By Hari Kunzru
Source Received from the publisher
Published by Knopf Publishing Group
on September 1, 2020
Received from the publisher in exchange for an honest review. This does not affect my opinion of the book or the content of my review.
After receiving a prestigious writing fellowship in Germany, the narrator of Red Pill arrives in the Berlin suburb of Wannsee and struggles to accomplish anything at all. Instead of working on the book he has proposed to write, he takes long walks and binge-watches Blue Lives–a violent cop show that becomes weirdly compelling in its bleak, Darwinian view of life–and soon begins to wonder if his writing has any value at all.
Wannsee is a place full of ghosts: Across the lake, the narrator can see the villa where the Nazis planned the Final Solution, and in his walks he passes the grave of the Romantic writer Heinrich von Kleist, who killed himself after deciding that “no happiness was possible here on earth.” When some friends drag him to a party where he meets Anton, the creator of Blue Lives, the narrator begins to believe that the two of them are involved in a cosmic battle, and that Anton is “red-pilling” his viewers–turning them toward an ugly, alt-rightish worldview–ultimately forcing the narrator to wonder if he is losing his mind.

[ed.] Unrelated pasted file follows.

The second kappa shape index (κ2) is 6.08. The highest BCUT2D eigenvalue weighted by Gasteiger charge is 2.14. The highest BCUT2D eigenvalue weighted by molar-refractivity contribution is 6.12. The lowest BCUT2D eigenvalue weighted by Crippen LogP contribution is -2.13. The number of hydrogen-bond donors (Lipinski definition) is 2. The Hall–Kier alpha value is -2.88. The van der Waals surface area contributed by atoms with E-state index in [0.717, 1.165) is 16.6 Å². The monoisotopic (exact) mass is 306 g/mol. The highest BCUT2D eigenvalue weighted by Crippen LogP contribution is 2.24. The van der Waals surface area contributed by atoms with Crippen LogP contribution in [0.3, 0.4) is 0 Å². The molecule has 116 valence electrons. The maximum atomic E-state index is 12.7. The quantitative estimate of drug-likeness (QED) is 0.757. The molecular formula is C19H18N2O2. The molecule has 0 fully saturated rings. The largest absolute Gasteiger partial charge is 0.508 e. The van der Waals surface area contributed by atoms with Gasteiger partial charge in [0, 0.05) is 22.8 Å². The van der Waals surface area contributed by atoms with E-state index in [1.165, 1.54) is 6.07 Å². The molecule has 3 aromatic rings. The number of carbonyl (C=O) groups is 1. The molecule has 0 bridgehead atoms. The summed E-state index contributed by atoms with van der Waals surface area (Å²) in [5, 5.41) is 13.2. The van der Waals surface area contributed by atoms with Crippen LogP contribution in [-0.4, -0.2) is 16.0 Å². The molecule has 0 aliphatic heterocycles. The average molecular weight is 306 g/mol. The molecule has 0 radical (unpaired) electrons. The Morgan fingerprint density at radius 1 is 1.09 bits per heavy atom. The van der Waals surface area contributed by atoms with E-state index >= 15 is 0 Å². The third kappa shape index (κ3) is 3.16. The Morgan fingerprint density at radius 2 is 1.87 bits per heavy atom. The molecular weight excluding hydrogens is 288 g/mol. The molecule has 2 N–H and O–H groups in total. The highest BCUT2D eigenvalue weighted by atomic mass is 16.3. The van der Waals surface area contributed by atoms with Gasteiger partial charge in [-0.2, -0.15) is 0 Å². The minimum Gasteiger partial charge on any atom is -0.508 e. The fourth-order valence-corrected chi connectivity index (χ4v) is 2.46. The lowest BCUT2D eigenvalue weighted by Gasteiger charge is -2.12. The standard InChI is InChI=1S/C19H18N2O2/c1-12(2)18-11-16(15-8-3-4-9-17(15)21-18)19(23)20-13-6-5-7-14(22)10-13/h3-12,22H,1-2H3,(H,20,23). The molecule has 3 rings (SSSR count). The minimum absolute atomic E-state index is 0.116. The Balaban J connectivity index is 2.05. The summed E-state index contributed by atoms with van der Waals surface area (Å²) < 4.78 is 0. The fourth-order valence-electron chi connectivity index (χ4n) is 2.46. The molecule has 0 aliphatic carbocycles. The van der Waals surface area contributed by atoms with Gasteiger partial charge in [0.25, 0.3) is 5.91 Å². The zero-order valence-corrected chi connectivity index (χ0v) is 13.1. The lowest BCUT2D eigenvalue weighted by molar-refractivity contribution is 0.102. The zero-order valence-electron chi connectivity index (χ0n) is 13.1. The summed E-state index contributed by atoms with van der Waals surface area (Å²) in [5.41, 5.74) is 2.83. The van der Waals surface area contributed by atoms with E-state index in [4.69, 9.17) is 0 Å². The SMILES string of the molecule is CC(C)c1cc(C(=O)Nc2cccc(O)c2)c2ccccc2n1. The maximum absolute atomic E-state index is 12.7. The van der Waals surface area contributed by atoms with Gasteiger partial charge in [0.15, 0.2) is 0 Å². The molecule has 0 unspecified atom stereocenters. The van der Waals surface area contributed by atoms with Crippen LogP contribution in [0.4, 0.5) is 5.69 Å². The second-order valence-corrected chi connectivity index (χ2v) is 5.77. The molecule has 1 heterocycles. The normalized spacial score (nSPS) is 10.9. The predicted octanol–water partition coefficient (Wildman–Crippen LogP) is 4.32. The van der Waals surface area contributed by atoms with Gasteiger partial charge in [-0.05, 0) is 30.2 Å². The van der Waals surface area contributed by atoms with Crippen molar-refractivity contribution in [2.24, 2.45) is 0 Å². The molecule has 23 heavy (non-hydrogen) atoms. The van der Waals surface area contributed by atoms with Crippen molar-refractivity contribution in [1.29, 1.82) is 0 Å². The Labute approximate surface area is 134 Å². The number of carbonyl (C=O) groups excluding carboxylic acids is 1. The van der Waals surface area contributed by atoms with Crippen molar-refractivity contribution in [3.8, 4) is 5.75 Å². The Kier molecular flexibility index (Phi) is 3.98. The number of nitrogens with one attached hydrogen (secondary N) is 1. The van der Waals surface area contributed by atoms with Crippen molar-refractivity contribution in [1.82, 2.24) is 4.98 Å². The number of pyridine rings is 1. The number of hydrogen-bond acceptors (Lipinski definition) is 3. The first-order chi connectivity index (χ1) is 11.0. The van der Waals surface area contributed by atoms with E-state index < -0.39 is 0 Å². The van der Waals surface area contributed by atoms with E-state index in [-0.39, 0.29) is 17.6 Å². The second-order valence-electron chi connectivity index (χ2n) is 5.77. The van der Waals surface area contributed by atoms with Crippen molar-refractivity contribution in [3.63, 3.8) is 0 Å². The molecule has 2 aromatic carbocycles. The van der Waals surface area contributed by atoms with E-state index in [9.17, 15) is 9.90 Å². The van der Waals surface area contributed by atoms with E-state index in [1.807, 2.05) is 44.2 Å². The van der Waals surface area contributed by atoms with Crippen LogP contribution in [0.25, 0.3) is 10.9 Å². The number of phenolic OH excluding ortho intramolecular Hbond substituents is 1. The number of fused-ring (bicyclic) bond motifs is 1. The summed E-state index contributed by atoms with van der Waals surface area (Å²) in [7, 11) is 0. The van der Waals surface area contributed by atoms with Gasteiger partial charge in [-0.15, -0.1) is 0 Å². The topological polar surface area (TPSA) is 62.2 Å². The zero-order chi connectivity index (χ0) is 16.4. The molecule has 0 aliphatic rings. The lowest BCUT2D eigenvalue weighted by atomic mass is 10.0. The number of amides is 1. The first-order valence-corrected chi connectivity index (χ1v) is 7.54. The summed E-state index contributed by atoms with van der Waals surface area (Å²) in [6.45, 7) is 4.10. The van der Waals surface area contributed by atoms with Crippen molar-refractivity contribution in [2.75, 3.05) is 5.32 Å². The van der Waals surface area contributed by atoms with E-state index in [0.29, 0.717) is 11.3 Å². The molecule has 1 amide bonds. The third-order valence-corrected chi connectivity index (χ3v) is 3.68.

This was a really timely story, which is part of what made it such a tense read for me I think! The pace was slow and while I wasn’t sure where the story was going, I had a sense of paranoia and dread building the entire time (the title is a reference to the scene in The Matrix where Morpheus offers Neo a choice of a red pill or blue pill, so that may tell you something about this book before you start reading).
It was also a strange and frustrating experience at times, because like the narrator, I was certain that something fairly diabolical was going on but could not quite put my finger on it. Red Pill was an unsettling, discomforting read, and reading about its narrator fumbling for meaning or a bigger picture felt all too familiar.
I wanted to read this because I love Hari Kunzru’s White Tears, but this is a very different book from that one in the sense that (apart from them obviously being different books) I felt like White Tears was clearly a horror story and a mystery, whereas Red Pill is much trickier to nail down.
That said, I have been entranced by both books hat I’ve read by Hari Kunzru, and will definitely be reading his backlist.